“The importance of the numbers involved is to be found in the direct experience of those taking part in or sympathetically witnessing the demonstration. For them the numbers cease to be numbers and become the evidence of their senses, the conclusions of their imagination. The larger the demonstration, the more powerful and immediate (visible, audible, tangible) a metaphor it becomes for their total collective strength.”
The power of mass protest
For socialists, this impact on consciousness is the most important achievement of mass protests. Even if – and maybe especially when – they are not immediately successful, they reveal how profoundly undemocratic our society is, and how little the powers that be care about what the mass of society believes.
But at the same time, they point to, and build confidence in, a different sort of potential power. In his book Prelude to Revolution about the French May in 1968 – which began with student demonstrations and ultimately spread into a mass strike wave – Daniel Singer wrote:
“Revision of values is an infectious phenomenon … Do you remember those rare sleepless nights when, lying uncomfortably awake, you vividly recollect the hopes or illusions of youth and set this promise against the fulfilment, when with painful lucidity you ponder the meaning of your life?
“Something of that kind all at once happens to thousands, and it happens during the day. Only this collective blues is coupled with collective hope, is really inspired by it. The prospect of change releases the inner censorship. It prompts one to confess that the present is intolerable, to admit it to oneself but also to others. In factories, in offices, groups gather to discuss what can be done. Hackneyed words like ‘man’s hope’ or ‘man’s dignity’ acquire a fresh meaning.”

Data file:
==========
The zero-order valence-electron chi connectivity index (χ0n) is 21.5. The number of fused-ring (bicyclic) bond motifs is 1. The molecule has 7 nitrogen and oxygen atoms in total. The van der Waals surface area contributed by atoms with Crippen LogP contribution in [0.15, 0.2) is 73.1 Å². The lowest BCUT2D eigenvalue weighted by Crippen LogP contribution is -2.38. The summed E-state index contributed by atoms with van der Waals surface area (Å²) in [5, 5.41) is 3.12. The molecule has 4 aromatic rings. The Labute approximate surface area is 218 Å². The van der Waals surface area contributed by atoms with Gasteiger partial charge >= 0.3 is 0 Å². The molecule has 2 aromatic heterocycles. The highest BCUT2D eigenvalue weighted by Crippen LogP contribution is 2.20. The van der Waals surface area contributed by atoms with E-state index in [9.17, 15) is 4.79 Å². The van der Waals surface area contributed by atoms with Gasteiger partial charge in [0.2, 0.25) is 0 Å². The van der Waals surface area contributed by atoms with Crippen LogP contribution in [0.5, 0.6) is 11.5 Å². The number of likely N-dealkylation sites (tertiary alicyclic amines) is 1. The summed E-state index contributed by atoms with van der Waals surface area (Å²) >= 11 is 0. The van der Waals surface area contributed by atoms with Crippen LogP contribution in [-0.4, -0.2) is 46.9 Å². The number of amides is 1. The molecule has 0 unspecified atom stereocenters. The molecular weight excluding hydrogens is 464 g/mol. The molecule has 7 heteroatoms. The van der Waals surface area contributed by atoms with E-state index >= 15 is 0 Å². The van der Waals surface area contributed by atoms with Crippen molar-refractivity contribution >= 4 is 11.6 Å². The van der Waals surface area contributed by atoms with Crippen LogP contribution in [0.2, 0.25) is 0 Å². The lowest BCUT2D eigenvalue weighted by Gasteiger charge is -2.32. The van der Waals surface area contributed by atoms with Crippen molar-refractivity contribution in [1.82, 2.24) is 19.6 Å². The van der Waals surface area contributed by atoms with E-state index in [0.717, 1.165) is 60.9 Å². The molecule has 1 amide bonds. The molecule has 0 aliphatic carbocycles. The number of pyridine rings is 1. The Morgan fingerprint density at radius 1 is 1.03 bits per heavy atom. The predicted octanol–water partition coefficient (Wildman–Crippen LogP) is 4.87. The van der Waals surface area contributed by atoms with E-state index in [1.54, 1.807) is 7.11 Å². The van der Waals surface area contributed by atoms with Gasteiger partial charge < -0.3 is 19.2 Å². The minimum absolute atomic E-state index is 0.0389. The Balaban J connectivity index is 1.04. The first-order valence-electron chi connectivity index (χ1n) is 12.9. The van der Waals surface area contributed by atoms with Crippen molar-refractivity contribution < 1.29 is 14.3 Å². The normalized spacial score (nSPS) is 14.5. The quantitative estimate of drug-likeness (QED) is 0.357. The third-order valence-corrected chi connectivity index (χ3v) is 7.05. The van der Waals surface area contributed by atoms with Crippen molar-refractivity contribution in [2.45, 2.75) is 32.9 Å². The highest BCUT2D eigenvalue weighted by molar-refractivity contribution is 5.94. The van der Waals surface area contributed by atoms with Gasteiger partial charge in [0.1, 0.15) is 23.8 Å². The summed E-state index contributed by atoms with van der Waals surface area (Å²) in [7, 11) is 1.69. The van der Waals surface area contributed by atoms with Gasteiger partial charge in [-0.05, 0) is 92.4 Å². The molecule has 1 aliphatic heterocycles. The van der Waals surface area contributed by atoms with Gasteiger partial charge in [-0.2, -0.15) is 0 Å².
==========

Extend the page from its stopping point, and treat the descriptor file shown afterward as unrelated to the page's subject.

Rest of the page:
What’s more, the example of May ‘68 in France should remind us that mass demonstrations can be inspirational and organisational milestones on the road to more militant and radical action. The mass strikes of industrial workers in France really shook the system to its core, because of the economic power workers have at the point of production. But the student protests and actions opened the way for the working class to take centre stage.
In a more modest example today, one of the most dramatic moments of the “Uprising of the Airports” after Trump issued his ban on Muslims entering the US was the New York Taxi Workers Alliance holding a one-hour boycott of JFK International Airport. This group of mostly immigrant workers may not have had the confidence to take action without the massive outpouring of people a week earlier that showed how despised Trump’s policies are.
In our day-to-day lives, it is difficult for most ordinary people to imagine that we can have a real impact on the way our society is organised.
Mass demonstrations can be an aid in that imagining. Katrina Wallace, a friend who attended the Women’s March in Seattle – her first-ever protest – caught on to this right away. “I never saw the point in it before”, she said. “Standing around waving signs, what could that possibly do? But now I get it. It’s not about what it does to them, it’s what it does to us, how it changes the people who are there.”
Of course, this transformation could be lasting or fleeting, depending on what happens next. Do we channel this energy into electing marginally better candidates, as Democratic Party politicians and many liberal groups suggest, or do we use the opportunity to build the self-organisation of ordinary people – to move from demonstrating our collective power to using it?